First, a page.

kings and gods

A quick excerpt from THE WOUNDED KING, the first book in The Martuk Series, Vol. 1, A Collection of Short Fiction (available now for pre-order):

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“Yes, soon,” she said, her ample flesh shining with oils and unguents beneath a thin layer of cloth as she sat back on a low chair of polished wood.

“A king, a great king, is dying. So, yes, the Gods will come forward and swallow our sun. And the Dark Gods, those who obey me, those who listen when I call, will come and fight and return it to us. As they always do.

“You’ve seen this how many times?” she asked as she turned to me.

A young girl with dark hair and even darker eyes kneeled in front of Mother, cradling the woman’s large feet and, a small knife in hand, set to work.

I shrugged, unable to respond.

She watched me, waiting for an answer.

“But the Priest,” I said, my clumsy tongue reaching for words it couldn’t find. “The Elder. He said the Dark Gods come when he calls, when the sun is swallowed, and –”

The girl waited as Mother shook with laughter.

“That silly old fool.” Tears ran down her cheeks as she fought to catch her breath. “As if the Gods would listen to a barbarian from the mountains.”

She snapped her fingers, the girl returning to her work, the knife cutting the delicate nails, the polished stone beneath littered with the slender shards.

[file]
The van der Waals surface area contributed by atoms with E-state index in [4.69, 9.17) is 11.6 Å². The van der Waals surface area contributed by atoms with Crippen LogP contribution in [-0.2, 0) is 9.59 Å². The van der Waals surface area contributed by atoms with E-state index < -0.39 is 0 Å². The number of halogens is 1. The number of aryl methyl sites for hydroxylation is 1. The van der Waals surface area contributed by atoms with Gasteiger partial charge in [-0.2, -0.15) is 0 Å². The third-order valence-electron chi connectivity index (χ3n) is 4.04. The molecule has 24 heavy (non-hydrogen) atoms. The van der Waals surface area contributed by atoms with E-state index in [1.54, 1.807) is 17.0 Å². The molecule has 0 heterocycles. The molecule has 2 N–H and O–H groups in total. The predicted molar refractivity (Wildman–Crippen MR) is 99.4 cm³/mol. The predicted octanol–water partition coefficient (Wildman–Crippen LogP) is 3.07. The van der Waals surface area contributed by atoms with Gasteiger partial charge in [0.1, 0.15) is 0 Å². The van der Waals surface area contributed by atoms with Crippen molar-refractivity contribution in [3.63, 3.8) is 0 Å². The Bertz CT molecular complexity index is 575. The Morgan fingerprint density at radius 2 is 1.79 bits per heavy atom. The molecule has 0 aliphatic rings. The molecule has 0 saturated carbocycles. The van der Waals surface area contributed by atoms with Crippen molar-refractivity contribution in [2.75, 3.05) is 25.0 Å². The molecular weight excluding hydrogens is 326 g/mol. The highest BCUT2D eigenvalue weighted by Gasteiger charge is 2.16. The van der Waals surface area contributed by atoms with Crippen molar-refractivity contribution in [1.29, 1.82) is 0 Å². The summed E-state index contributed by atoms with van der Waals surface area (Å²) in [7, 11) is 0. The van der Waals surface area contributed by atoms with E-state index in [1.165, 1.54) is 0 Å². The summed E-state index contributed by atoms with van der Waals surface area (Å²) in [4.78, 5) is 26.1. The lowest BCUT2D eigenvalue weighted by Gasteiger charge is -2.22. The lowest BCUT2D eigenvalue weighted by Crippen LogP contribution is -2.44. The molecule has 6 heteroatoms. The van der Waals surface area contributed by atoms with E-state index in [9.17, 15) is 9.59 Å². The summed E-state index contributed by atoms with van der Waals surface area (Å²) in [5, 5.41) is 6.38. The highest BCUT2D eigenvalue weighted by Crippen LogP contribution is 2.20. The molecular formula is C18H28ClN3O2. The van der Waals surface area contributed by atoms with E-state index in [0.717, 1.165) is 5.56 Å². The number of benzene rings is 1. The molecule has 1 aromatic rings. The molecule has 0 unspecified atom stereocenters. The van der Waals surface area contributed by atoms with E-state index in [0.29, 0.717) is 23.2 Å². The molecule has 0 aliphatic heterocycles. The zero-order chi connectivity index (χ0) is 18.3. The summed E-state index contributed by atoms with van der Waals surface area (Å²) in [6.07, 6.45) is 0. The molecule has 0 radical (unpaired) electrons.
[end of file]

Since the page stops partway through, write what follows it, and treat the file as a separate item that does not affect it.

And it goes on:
“Do you believe he has more power than me, a God? He is old now, yes, and with that comes some power, of course, perhaps. But do you believe he could rule over one who is supreme? One who cannot die?”

Her eyes had narrowed, challenging me to disagree, to doubt.

I simply shook my head.

“What can he do?” she asked.

“Call the Rain, or so he says. Foretell the futures of worthless strangers. Maybe he can make a potion to bring you love or give you health or, I don’t know, make you a great warrior. Does it matter?

“The Gods, the Dark Gods, mind you, listen to me, one of their own. They come when I call. They rule when I say they can rule. And they, at this moment, are taking the King as their own.”

“The wine is poisoned.” The words came from me, careful and quiet.

“The wine is blessed,” came her own words, wrapped in dangerous delusion. “He is healthy and strong. A fighter. But the sun will soon disappear and the Gods, the Dark Gods, will demand a gift for its return.

“Is he not the greatest gift we can give? Greater than any of those nameless souls who stumble through the city?